Obama Administration Awards Nearly $500 Million in First Round of Grants to Community Colleges for Job Training and Workforce Development

Congrats to West Hills College in Lemoore!

Secretary of Labor Hilda L. Solis and Under Secretary of Education Martha Kanter today announced nearly $500 million in grants to community colleges around the country for targeted training and workforce development to help economically dislocated workers who are changing careers. The grants support partnerships between community colleges and employers to develop programs that provide pathways to good jobs, including building instructional programs that meet specific industry needs.

This installment is the first in a $2 billion, four-year investment designed in combination with President Obama’s American Jobs Act to provide additional support for hiring and re-employment services to increase opportunities for the unemployed.

“Making it possible for unemployed Americans to return to work is a top priority of President Obama’s. This initiative is about providing access to training that leads to real jobs,” said Secretary Solis. “These federal grants will enable community colleges, employers and other partners to prepare job candidates, through innovative programs, for new careers in high-wage, high-skills fields, including advanced manufacturing, transportation, health care and STEM occupations.”

Today’s announcement represents an initial round of community college and career training funds, which are being awarded to 32 grantees. The U.S. Department of Labor is implementing and administering the program in coordination with the U.S. Department of Education.

“The president knows that building a well-educated workforce is critical to reviving and strengthening the American economy,” said Secretary of Education Arne Duncan. “These grants will help community colleges and businesses work together to give students the skills they need to compete for good jobs in growing industries.”

Dr. Jill Biden, a community college professor, joined the Labor and Education departments in celebrating the goals of the program, and the hard work of the grant applicants and recipients. Read more.

Via  Joshua Lamont, Labor Department Office of Public Affairs.

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As Hispanics Surge Into College, HSIs Are On the Rise

A new statistical portrait of Hispanic-Serving Institutions shows them showing up in unexpected places but still concentrated geographically along the country’s southern border and Puerto Rico.  >> See Chart

Excelencia in Education, a Washington, D.C-based education advocacy group, reports that HSIs are appearing in states that are thousands of miles from Mexico, such as Illinois, New Jersey and Massachusetts.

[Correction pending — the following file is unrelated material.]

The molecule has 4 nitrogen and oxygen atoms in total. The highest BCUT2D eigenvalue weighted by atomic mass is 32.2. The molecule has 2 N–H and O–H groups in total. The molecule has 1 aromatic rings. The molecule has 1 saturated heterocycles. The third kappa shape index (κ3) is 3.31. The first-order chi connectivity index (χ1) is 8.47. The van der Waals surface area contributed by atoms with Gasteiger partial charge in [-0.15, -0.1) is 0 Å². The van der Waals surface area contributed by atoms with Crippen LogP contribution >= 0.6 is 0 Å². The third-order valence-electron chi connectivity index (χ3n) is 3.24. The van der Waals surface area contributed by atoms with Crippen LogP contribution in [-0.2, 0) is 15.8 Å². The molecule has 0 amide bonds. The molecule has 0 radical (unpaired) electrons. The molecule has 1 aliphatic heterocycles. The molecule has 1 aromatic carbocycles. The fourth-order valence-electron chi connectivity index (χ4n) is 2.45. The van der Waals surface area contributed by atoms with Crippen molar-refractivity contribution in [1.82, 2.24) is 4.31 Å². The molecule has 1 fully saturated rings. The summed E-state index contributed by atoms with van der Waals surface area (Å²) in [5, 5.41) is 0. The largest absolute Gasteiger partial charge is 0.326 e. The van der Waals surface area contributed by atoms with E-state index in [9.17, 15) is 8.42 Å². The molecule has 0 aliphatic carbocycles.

But HSIs represent only about 10 percent of all institutions of higher education and most are located in states long associated with large Latino populations.

“Over half of all Latino undergraduate students in higher education (54 percent) are enrolled in less than 10 percent of institutions in the United States,” the report says. “This concentration of Latino enrollment in higher education was first recognized by educators and policy makers in the 1980s and contributed to the invention of a new construct, which came to be known as Hispanic-Serving Institutions (HSIs).”

HSIs now number 293, located in 17 states and Puerto Rico, the Excelencia analysis found.

HSIs were first formally recognized by the federal government in 1994, and defined as colleges with Hispanic enrollments of 25 percent of more. Then, 135 colleges met the criteria.

Today, colleges such as Capital Community College in Hartford, Conn., and Dodge City Community College in Dodge City, Kan., meet the definition of HSI’s, according to Excelencia. Community colleges account for 47 percent, or 137 colleges, of the nation’s HSIs.

Coupled with a new surge of young Hispanics into college, as documented by the Pew Hispanic Center, the growing roster of HSIs underscores a demographic shift now under way in American higher education. While the number of young non-Hispanic whites attending college is on a downward trend, the number of Hispanics going to college is headed in the opposite direction. Read more.

Via Paul Bradley, Community College Week.

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Career Clusters and the Arts

In Narric Rome’s earlier post, he summarized a very exciting meeting that spoke to the heart of this blog salon—arts and careers.

One of his components mentioned career clusters and as a former career and technical education secondary school director, I wanted to describe this work in more detail for those unfamiliar with it, using the arts cluster as an example. (It should also be noted that the field owes much to the work of the National Association of State Directors of Career and Technical Education).

Career clusters categorize all possible careers into 16 groupings called clusters and further subdivides them into pathways. The cluster most germane to the arts is called Arts, Audio/Video Technology & Communications. Its definition and pathways can be found here.